As clinical studies continue to validate the use of probiotics to help promote general gastrointestinal health, a growing U.S. market1 for probiotics indicates that the U.S. healthcare community and consumers alike are recognizing the value of these beneficial microorganisms.
However, because most probiotics are classified as dietary supplements, directing patients to the best probiotic for their individual needs can be challenging. And, as the category matures, one probiotic preparation -- VSL#3 -- stands apart and ahead because it is not a supplement; it has been classified as a refrigerated medical food designated for the dietary management of three major gastrointestinal conditions: Ulcerative Colitis, Ileal Pouch and Irritable Bowel Syndrome (IBS).
The World Health Organization (WHO) defines probiotics as "live microorganisms which, when administered in adequate amounts confer a health benefit to the host." But research also shows that probiotics are not "one size fits all."
"As the amount of research in the field of probiotics increases, clinical evidence continues to indicate that not all probiotics are the same; probiotic activity is strain-specific and unique, and some strains can have antagonistic or synergistic activities when mixed together," said Marc Tewey, vice president, commercial operations, at Sigma-Tau Pharmaceuticals, Inc., manufacturer of VSL#3. "VSL#3 is formulated with a precise mix of eight proprietary strains of live bacteria, and the result is a probiotic medical food so potent, it must be used under medical supervision and must be shipped and sold as a refrigerated product."
What are medical foods?
According to the FDA, medical foods are:
The VSL#3 line of products contain between 112.5 billion and 900 billion live, colony-forming units (CFU), the large numbers of which make them the most potent brand of probiotics available and require the product to be refrigerated. VSL#3 utilizes a synergistic combination of diverse strains of bacteria including: Streptococcus thermophilus, Bifidobacteria longum, Bifidobacteria infantis, Bifidobacteria breve, Lactobacillus acidophilus, Lactobacillus plantarum, Lactobacillus paracasei and Lactobacillus delbrueckii subsp. Bulgaricus. Clinical studies using VSL#3 and published in notable journals, such as Gut, Gastroenterology and the American Journal of Gastroenterology have indicated that it colonizes the GI tract with beneficial bacteria, and in doing so, forms an intestinal barrier, which may help protect the GI tract and promote the absorption of nutrients.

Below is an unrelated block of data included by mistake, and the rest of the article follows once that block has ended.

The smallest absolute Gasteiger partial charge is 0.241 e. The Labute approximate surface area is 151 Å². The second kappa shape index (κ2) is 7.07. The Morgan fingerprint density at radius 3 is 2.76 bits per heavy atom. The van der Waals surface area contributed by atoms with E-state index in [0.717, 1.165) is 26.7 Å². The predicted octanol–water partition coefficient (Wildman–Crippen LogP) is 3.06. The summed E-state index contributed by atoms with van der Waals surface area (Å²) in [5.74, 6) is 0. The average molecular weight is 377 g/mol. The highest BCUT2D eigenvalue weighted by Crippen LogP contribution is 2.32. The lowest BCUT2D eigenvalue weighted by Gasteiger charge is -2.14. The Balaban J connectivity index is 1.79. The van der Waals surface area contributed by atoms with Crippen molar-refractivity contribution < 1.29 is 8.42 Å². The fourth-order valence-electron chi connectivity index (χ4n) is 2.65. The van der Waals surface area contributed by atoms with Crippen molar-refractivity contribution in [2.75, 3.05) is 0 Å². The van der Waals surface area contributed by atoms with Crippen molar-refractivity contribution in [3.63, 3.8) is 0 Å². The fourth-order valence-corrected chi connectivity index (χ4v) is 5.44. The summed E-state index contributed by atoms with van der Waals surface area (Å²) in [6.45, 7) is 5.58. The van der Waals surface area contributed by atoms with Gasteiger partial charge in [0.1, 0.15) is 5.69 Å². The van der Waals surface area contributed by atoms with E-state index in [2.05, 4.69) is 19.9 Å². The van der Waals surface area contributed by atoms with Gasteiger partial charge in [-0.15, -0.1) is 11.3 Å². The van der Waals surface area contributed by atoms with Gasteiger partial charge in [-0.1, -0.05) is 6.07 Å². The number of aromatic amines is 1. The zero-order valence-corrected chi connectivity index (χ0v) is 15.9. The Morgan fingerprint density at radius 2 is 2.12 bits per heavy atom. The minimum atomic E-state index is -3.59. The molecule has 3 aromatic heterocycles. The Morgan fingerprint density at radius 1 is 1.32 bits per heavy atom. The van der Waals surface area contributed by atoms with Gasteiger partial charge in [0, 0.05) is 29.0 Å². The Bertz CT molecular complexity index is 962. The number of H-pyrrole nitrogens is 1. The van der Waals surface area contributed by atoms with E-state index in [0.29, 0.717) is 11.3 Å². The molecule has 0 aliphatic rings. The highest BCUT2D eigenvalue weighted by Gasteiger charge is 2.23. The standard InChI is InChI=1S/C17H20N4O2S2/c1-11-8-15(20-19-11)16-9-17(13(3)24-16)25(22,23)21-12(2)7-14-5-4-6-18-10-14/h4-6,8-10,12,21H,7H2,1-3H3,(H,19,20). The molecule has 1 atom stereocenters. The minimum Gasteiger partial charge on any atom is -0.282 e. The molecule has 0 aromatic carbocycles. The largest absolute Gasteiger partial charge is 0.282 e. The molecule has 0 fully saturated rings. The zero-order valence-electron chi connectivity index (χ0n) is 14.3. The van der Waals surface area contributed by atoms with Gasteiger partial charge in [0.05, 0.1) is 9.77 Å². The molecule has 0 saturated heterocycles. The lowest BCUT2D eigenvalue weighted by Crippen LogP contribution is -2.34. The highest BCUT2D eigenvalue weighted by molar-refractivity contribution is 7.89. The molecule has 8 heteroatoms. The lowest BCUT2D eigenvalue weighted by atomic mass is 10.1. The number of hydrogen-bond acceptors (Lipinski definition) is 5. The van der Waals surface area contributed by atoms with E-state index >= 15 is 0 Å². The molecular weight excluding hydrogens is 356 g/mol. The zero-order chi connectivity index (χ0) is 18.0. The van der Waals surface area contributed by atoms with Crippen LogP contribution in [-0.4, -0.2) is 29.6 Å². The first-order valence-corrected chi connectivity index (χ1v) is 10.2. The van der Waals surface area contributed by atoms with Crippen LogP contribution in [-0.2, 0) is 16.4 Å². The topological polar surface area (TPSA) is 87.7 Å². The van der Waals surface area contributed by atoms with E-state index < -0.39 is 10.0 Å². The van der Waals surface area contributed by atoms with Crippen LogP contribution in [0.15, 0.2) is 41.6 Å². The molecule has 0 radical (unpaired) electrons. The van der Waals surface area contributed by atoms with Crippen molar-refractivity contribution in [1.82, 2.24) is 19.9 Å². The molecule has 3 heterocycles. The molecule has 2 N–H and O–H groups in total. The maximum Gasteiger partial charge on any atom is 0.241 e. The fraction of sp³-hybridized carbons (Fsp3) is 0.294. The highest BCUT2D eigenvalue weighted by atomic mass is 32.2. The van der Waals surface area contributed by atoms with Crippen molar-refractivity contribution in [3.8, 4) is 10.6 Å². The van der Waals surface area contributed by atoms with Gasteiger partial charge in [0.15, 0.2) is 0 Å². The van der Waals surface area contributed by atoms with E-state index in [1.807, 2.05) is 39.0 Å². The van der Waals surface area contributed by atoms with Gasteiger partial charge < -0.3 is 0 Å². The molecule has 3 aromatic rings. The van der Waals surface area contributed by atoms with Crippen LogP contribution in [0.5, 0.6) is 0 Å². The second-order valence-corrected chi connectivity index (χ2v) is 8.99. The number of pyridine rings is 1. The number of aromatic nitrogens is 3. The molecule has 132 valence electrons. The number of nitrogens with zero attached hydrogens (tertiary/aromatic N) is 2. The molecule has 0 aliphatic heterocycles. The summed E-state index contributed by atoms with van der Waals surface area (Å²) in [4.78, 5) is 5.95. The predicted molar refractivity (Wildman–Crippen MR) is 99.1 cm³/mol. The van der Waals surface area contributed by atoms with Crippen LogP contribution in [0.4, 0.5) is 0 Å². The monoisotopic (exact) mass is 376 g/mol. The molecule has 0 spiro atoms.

"One of the main goals of physicians whose patients are living with these chronic diseases is to lengthen the periods between symptom 'flares' as much as possible," said Tewey. "Studies show that incorporating the use of this type of dietary therapy alongside traditional drug therapies can be an effective step in achieving that goal for many who suffer from these debilitating conditions."
VSL#3 is one of the few probiotic preparations supported by Level 1 (double-blind, placebo-controlled) scientific data, and has been the subject of a collection of more than 80 studies that have demonstrated its efficacy, specifically in the dietary management of IBS, Ulcerative Colitis and Ileal Pouch. It is the only probiotic recognized as an effective tool in the dietary management of pouchitis by the American College of Gastroenterology2 and by the Cochrane Review3 for the treatment and prevention of pouchtis after ileal pouch-anal anastamosis for chronic ulcerative colitis.
VSL#3 products are available online at www.vsl3.com, as well as behind the pharmacy counter at pharmacies nationwide. They come in three formulations: VSL#3 DS prescription-only packets, VSL#3 OTC packets and VSL#3 OTC capsules. Physicians and pharmacists interested in additional information about the product can call 1-866-634-2765 and consumers may call 1-866-GET-VSL3 or visit www.vsl3.com for more information.
1 Source: "U.S. Digestive Health Enzymes, Prebiotics & Probiotics Market (2010 – 2015)" Markets and Markets, July 4, 2011
2Kornbluth, A, Sachar DB. Ulcerative colitis practice guidelines in adults: American College of Gastroenterology, Practice Parameters Committee.; Practice Parameters Committee of the American College of Gastroenterology. AM J. Gastroenterol. 2010 Mar; 105(3):501-23
3Holubar SD et al., (Review) The Cochrane Library 2010, Issue 6.
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